Businesses everywhere are feeling the impacts of the coronavirus pandemic. We examine the effects and look at small business coping coronavirus approaches.
Small Business Coping Coronavirus Strategies
Small Business Coping | Coronavirus Economic Impact
No one knows for sure what the long-term impact of the coronavirus pandemic will be. Companies whose employees can work remotely, such as software companies, will likely come out best. In contrast, those whose businesses involve physical goods and services or depend on meeting in person may find it much harder to survive.
Understandably, business owners across the country are concerned about keeping their doors open and taking care of their employees. In the U.S., there are close to 30 million small businesses, defined as having fewer than 500 employees. As stated by 2019 data from the Small Business Administration, small businesses employ 57 million Americans.
Many businesses have already closed down, and unemployment claims have drastically increased since March.
Within a few weeks from the first confirmed case in the U.S., small business owners noticed less foot traffic. The owners of Eagle Harbor Book Co. Jane and Dave Danielson, say they only see ten customers a day. Before the pandemic, they had 100 or more.
One business owner in Blaine, Minn., Robin Green, thinks the effects of the outbreak will last six months to a year. Her shop, Angelique’s, specializes in gowns and dresses for special occasions. She’s noticed fewer customers, but she’s equally concerned about how the outbreak is disrupting the entire supply chain.
For instance, loss of income is the most immediate concern. Because of market cancelations, however, dress shops, like Green’s, can’t restock for next season. Meanwhile, factories are closed. Finally, most fabric comes from China, and if Chinese mills aren’t making fabric, factories can’t manufacture garments.
Small Business Coping | Coronavirus Best Practice
While the outcome is uncertain, implementing specific business practices may reduce the impact of the virus. Businesses have to adapt to the current situation, and small companies may hold the advantage in this regard.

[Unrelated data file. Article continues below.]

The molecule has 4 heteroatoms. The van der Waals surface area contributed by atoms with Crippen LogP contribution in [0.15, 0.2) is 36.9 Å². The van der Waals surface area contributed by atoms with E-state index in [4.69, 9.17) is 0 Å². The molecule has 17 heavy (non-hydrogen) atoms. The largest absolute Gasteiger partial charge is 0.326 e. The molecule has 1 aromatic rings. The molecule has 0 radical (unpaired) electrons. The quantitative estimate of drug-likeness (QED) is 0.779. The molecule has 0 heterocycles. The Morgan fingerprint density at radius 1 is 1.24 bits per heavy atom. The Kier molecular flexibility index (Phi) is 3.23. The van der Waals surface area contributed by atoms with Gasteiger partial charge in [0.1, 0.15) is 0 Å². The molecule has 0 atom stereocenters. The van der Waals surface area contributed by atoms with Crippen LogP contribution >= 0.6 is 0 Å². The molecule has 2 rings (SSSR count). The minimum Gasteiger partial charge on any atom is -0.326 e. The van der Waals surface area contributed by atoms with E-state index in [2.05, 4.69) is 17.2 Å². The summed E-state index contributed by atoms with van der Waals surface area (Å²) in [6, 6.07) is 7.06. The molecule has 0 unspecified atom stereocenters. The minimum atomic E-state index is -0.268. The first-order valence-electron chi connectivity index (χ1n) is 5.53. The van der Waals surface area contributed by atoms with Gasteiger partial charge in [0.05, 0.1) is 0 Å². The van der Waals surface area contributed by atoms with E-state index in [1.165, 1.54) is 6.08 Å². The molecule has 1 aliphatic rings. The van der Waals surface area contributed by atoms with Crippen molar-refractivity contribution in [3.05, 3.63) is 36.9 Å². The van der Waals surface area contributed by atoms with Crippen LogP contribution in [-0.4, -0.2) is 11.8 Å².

If possible, maintain social distancing while working. For example, Eagle Harbor Books started delivering to customers’ homes and also offers direct shipment from suppliers. Furthermore, employees can do website upgrades and online marketing from home.
The next immediate concern is protecting cash-flow. Theater Latte Da, an independent theater in Minneapolis, has implemented a spending freeze and dividing expenses between ‘must pay’ and ‘would like to pay’ categories. Fixed costs include payroll, utilities, and insurance. They plan on using cash reserves and not spending funds on next season to focus on the immediate future.
Short-term planning is crucial to protect cash-flow. Founder and financial planner at Capital Benchmark Partners in Atlanta, Helen Ngo, advises small business owners to hold off on hiring new staff. While staff shortages may temporarily affect production, you don’t want to dry up your funds.
Small business owners should expect to use savings and emergency funds but plan how to spend savings wisely. Consider current needs as well as long-term needs before diving into savings. Most importantly, small business owners should weigh the risks and benefits of using savings to stay afloat.
Finally, long-term planning should include ways to recuperate losses as soon as possible when business resumes. Building strong customer relationships and driving loyalty during this crisis may be useful as a long-term strategy.
Small Business Coping | Coronavirus Action Plan
Like Theater Latte Da, business owners should make a crisis budget and determine fixed expenses.
First, figure out how much money is available. Look at all sources before including saving. For example, divert funds from future marketing or postpone non-essential business upgrades.
Next, reduce costs as much as possible. For example, if employees are working from home, cleaning offices are an unnecessary expense. Additionally, business owners can contact suppliers and service providers to negotiate payments or discounts. Some banks have shown their willingness to assist people during the crisis and may waive some service fees.
Allocate available funds according to the crisis budget and make adjustments as situations change.
Finally, use all available resources and take whatever help you can. For instance, The Small Business Administration offers disaster assistance loans, and other agencies are offering no-interest loans to businesses with cash-flow problems.
The Trump Administration is also providing loans for companies and not-for-profit organizations with fewer than 500 employees under the Small Business Paycheck Protection Program. The program aims specifically to cover payroll costs, including benefits, for up to eight weeks. But, companies can allocate a part of the loan towards mortgages, rent, and utilities.
The immense impact of the coronavirus pandemic and the uncertainty is overwhelming. Adaptability and planning are vital factors in weathering the crisis. Spend funding where it matters the most but find a balance between short-term needs and long-term goals. It might mean letting employees go or retiring later than planned, but taking these steps may help small businesses keep their doors open.
What strategies have you implemented to preserve your financial goals? Share your thoughts in the comment section!